The false albacore were about 120 yards out, across the last visible bar, and they were tearing up the water. Gulls and gannets were diving into the chopped-up bait and anglers were lined up, but they were casting short of where the party was happening. From time to time, you could see glass minnows flipping out of the surface in a long stripe. Most of the anglers were casting spinning reels with eight- or nine-foot rods; I was using a nine-foot rod with an old Abu 6000 reel with the casting weights removed. It required an educated thumb, but I could cast a Sting Silver a little over 100 yards with it. I was using 12-pound test line to increase my distance. I only managed one false albacore before the bite moved further out, but I was the only angler in the crowd that connected. Afterwards, I got a lot of questions about using a casting reel for throwing metal in the surf. It felt good to be the only one to connect, but it only happened because I had the right rod, reel, and line combination.
I get it all the time, especially when I’m alone on the beach in my truck and rigged for surf fishing. “Do you have enough rods?” some wiseacre will ask, eyeing the six or seven rods in the aluminum rod rack on my truck. Of course, you can fish with only one rod, but I suppose you could play golf with only one club as well. The basic requirements for North Carolina surf fishing, and I firmly believe we have the most diverse surf fishing in the country, are two rods. One heavy rod for casting into the rough water where citation drum live, and a general purpose rod for ordinary fishing conditions where you never need to cast more than four ounces.
The tough conditions around Cape Lookout and Cape Hatteras often require an eight-ounce sinker to stay out. When trophy red drum conditions are optimal, that eight-ounce sinker will drift about 50 yards in the 15 minutes I allow a bait to soak before re-baiting. Other than that somewhat rough set of conditions, a nine- or 10-foot rod that can cast four or five ounces will handle almost anything else.
With that lighter rod, the Carolina surf angler can cast Hopkins and Sting Silver spoons or other lures and manage the two-hook bottom rigs many surf anglers swear by. With a shock leader and slider, that same rig can do a great job on trophy red drum, provided the current isn’t too strong. OK, so why do I have a rack full of rods? I carry multiples of similar rods because I’d rather just pick up another rod in a drum blitz than to re-spool or re-rig. I also carry an extra heavy rod with heavier line in the event I get in a drum blitz in a big crowd. I can horse the fish more and have a lesser chance of getting tangled up with another angler.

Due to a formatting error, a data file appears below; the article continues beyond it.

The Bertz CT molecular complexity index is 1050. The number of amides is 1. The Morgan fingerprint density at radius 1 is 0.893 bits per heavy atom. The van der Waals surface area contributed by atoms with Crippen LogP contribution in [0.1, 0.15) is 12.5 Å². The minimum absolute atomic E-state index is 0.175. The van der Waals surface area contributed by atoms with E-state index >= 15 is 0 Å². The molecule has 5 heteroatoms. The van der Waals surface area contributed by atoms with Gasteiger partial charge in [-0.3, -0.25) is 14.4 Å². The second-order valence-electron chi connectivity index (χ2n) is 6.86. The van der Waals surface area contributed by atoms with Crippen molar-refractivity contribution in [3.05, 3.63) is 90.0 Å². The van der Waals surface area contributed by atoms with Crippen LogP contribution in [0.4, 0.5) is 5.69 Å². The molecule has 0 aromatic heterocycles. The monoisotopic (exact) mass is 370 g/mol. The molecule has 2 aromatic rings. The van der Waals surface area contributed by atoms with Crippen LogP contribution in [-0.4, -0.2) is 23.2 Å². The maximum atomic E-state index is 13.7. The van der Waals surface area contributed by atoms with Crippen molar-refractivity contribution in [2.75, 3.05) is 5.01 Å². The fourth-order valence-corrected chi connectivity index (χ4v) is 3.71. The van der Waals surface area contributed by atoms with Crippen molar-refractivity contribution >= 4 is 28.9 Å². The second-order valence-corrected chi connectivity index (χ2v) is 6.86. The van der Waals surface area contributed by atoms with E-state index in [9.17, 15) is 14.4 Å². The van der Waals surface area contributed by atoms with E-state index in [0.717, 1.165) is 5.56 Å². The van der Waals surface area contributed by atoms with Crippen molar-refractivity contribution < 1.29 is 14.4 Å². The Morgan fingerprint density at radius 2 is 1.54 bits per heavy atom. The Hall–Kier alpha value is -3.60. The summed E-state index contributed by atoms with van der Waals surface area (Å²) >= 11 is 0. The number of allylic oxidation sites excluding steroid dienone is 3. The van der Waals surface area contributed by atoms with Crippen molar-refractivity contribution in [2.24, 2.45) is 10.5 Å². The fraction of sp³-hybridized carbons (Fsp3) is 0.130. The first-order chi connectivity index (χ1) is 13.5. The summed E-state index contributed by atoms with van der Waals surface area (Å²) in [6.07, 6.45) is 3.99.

On a recent trip to the Outer Banks, I spent a few days fishing with the St. Croix Avid Surf 10-foot rod. This model has a fast taper and is designed for lure weights from one to four ounces. I chose that rod because I was thinking of distance for plugging and spoons. My idea was to be prepared to cast even further should the need arise and I can report the Avid Surf casting rod will sling a Sting Silver a country mile.
While the Avid Surf is designed just for that purpose, it also proved a viable general-purpose rod. During our recent trip, I never got into a situation where distance would make the difference, but I used the rod most of the trip, just to get a better impression. The Avid Surf is very light for its length, at just 10.7 ounces. Combined with a 6000 series reel, it makes a very light and comfortable outfit for a long day of fishing. While it’s rated for a max of four ounces, I used as much as six ounces at one location where the current was rolling hard around a small point just east of Bogue inlet. I used 12-pound test Stren with a 25-foot shock leader and the six-ounce sinker didn’t seem to overload the Avid.
Realistically, I could use this rod for 90 percent of my surf fishing and not feel handicapped. It certainly is capable of distance casting, it’s light and comfortable enough to fish all day without fatigue, and there’s enough backbone to handle a 50-inch red fish. The next time you see me driving down the beach there will still likely be more than one rod on my rod rack, but I can assure you the St. Croix Avid will be one of them.
Image by Jeff Jordan